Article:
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Name: People v. Palmer
Case #: S204409
Court: CA Supreme Court
District CalSup
Opinion Date: 12/05/2013
Summary

Stipulation from trial counsel that a factual basis exists for a plea satisfies the requirements of Penal Code section 1192.5 in appropriate cases. Defendant pled no contest to one count of possessing MDMA for sale in exchange for a grant of probation and dismissal of a second charge. During the plea colloquy, defendant agreed that he had discussed the elements of the crime and any defenses with his attorney and that he was satisfied with her advice. He did not state that he was factually innocent at any time. Defense counsel stipulated there was a factual basis for the plea without referencing any documents. On appeal, defendant argued that his attorney’s factual basis stipulation violated the requirements of Penal Code section 1192.5. After the Court of Appeal affirmed, Supreme Court granted review. Held: Affirmed. When a trial court takes a conditional plea of guilty or no contest in a felony case, it must make an inquiry and satisfy itself that there is a factual basis for the plea (Pen. Code, § 1192.5). Here, the Supreme Court decided an issue left open in People v. Holmes (2004) 32 Cal.4th 432, finding that, in appropriate cases, defense counsel’s bare stipulation to a factual basis without reference to any document describing the facts may satisfy the requirements of section 1192.5. It is akin to an evidentiary stipulation, which is conclusive without reference to evidentiary support. In addition, it is within defense counsel’s authority to stipulate to factual and procedural matters on the client’s behalf. Limiting the use of such stipulations might raise concerns for the defense function and could lead to damaging or disputed facts becoming part of the record. In this case, counsel’s stipulation satisfied section 1192.5.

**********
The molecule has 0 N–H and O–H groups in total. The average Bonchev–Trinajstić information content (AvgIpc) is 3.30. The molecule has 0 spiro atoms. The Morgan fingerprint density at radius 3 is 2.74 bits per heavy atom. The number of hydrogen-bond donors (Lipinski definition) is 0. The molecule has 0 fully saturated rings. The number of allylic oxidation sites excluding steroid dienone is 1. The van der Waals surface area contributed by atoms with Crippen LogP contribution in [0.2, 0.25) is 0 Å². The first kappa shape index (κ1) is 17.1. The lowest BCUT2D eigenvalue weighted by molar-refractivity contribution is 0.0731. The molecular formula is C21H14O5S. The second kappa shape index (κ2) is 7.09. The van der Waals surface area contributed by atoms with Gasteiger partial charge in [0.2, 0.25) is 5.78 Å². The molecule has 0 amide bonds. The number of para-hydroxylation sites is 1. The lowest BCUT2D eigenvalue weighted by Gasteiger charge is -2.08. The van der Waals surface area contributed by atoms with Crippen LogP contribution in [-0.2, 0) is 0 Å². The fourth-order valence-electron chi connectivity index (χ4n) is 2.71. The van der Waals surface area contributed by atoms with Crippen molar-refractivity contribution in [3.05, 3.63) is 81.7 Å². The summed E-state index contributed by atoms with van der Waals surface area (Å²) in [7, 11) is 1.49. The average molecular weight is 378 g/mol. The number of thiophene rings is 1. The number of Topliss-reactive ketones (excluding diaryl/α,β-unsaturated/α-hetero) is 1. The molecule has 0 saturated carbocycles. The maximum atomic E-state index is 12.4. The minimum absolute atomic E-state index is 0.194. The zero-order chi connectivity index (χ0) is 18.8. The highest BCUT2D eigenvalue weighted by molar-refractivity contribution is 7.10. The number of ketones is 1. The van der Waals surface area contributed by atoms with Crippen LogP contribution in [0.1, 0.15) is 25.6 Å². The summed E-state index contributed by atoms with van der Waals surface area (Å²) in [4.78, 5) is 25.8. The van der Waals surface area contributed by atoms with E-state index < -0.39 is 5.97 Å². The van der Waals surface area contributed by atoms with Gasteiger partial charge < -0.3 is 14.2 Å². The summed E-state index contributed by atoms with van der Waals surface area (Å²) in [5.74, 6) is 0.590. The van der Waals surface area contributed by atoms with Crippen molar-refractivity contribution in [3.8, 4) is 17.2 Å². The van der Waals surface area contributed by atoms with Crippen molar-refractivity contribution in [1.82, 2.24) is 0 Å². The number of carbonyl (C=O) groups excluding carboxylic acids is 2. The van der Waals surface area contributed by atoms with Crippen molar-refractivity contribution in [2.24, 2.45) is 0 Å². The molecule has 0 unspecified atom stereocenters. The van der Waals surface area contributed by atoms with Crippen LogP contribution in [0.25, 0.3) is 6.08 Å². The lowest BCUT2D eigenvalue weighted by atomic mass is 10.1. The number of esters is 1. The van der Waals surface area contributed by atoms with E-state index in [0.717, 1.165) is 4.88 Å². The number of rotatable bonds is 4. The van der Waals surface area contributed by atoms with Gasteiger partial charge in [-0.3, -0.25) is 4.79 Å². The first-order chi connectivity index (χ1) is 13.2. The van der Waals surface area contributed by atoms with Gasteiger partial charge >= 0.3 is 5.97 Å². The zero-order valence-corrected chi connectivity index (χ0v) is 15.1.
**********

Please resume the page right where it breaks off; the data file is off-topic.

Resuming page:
A claim that the trial court failed to establish a factual basis for a plea under section 1192.5 is cognizable on appeal notwithstanding defense counsel’s stipulation to a factual basis. Defendant’s claim implicated the procedures by which the trial court ensured the plea was knowing and voluntary—that he pled to charges corresponding in seriousness to the acts he committed. Defendant did not challenge the evidentiary sufficiency of the prosecution’s case. Thus, his claim goes to the legality of the proceedings and is cognizable on appeal.

Appellate review of defendant’s section 1192.5 claim was not procedurally barred. In the trial court, defendant did not assert that the trial court’s procedure failed to satisfy section 1192.5; he did not claim that his attorney or the court should have identified documents establishing the factual basis of the plea. On appeal, the Attorney General asserted that waiver and estoppel barred the defendant from challenging the factual basis of his plea. The Supreme Court disagreed, finding the application of these principles would be inappropriate in view of the prophylactic purpose behind the factual basis requirement, which ensures that the plea is voluntary and intelligent. The stipulation did not reflect defendant’s agreement that the trial court had satisfied its statutory obligation. The doctrine of judicial estoppel is inapt because defendant was not seeking to gain an advantage by reneging on a promise, but seeking to remedy a defect in the plea procedure.